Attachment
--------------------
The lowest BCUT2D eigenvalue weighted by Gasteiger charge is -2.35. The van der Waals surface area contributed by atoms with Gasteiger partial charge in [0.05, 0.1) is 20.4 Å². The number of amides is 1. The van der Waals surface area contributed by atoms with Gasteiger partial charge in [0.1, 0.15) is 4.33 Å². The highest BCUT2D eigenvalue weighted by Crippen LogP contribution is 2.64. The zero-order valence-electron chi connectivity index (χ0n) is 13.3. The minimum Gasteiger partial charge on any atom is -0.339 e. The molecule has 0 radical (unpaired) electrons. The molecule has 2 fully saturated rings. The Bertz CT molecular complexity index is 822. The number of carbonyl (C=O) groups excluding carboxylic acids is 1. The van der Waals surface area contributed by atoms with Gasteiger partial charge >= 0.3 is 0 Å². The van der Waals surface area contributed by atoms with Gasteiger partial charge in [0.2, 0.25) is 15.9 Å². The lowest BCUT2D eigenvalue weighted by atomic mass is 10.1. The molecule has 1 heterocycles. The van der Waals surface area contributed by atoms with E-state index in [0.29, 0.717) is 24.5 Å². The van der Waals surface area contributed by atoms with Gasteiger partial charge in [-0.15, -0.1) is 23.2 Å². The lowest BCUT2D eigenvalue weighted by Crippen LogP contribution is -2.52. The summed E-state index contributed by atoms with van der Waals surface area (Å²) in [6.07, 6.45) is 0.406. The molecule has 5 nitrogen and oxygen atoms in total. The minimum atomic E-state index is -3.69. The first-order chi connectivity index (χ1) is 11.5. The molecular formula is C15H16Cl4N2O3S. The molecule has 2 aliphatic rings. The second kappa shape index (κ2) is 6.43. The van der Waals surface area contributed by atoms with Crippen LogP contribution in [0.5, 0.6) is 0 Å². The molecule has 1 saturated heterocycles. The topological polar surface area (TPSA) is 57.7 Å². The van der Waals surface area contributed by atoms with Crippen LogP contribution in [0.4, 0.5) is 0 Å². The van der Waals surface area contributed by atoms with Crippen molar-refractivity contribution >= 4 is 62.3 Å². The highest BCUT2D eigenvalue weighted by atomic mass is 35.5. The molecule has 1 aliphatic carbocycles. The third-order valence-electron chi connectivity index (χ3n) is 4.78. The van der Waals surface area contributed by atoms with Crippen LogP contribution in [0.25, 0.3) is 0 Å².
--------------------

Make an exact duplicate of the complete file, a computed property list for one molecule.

The lowest BCUT2D eigenvalue weighted by Gasteiger charge is -2.35. The van der Waals surface area contributed by atoms with Gasteiger partial charge in [0.05, 0.1) is 20.4 Å². The number of amides is 1. The van der Waals surface area contributed by atoms with Gasteiger partial charge in [0.1, 0.15) is 4.33 Å². The highest BCUT2D eigenvalue weighted by Crippen LogP contribution is 2.64. The zero-order valence-electron chi connectivity index (χ0n) is 13.3. The minimum Gasteiger partial charge on any atom is -0.339 e. The molecule has 0 radical (unpaired) electrons. The molecule has 2 fully saturated rings. The Bertz CT molecular complexity index is 822. The number of carbonyl (C=O) groups excluding carboxylic acids is 1. The van der Waals surface area contributed by atoms with Gasteiger partial charge >= 0.3 is 0 Å². The van der Waals surface area contributed by atoms with Gasteiger partial charge in [0.2, 0.25) is 15.9 Å². The lowest BCUT2D eigenvalue weighted by atomic mass is 10.1. The molecule has 1 heterocycles. The van der Waals surface area contributed by atoms with E-state index in [0.29, 0.717) is 24.5 Å². The van der Waals surface area contributed by atoms with Gasteiger partial charge in [-0.15, -0.1) is 23.2 Å². The lowest BCUT2D eigenvalue weighted by Crippen LogP contribution is -2.52. The summed E-state index contributed by atoms with van der Waals surface area (Å²) in [6.07, 6.45) is 0.406. The molecule has 5 nitrogen and oxygen atoms in total. The minimum atomic E-state index is -3.69. The first-order chi connectivity index (χ1) is 11.5. The molecular formula is C15H16Cl4N2O3S. The molecule has 2 aliphatic rings. The second kappa shape index (κ2) is 6.43. The van der Waals surface area contributed by atoms with Crippen LogP contribution in [0.5, 0.6) is 0 Å². The molecule has 1 saturated heterocycles. The topological polar surface area (TPSA) is 57.7 Å². The van der Waals surface area contributed by atoms with Crippen LogP contribution in [0.4, 0.5) is 0 Å². The van der Waals surface area contributed by atoms with Crippen molar-refractivity contribution >= 4 is 62.3 Å². The highest BCUT2D eigenvalue weighted by atomic mass is 35.5. The molecule has 1 aliphatic carbocycles. The third-order valence-electron chi connectivity index (χ3n) is 4.78. The van der Waals surface area contributed by atoms with Crippen LogP contribution in [0.25, 0.3) is 0 Å².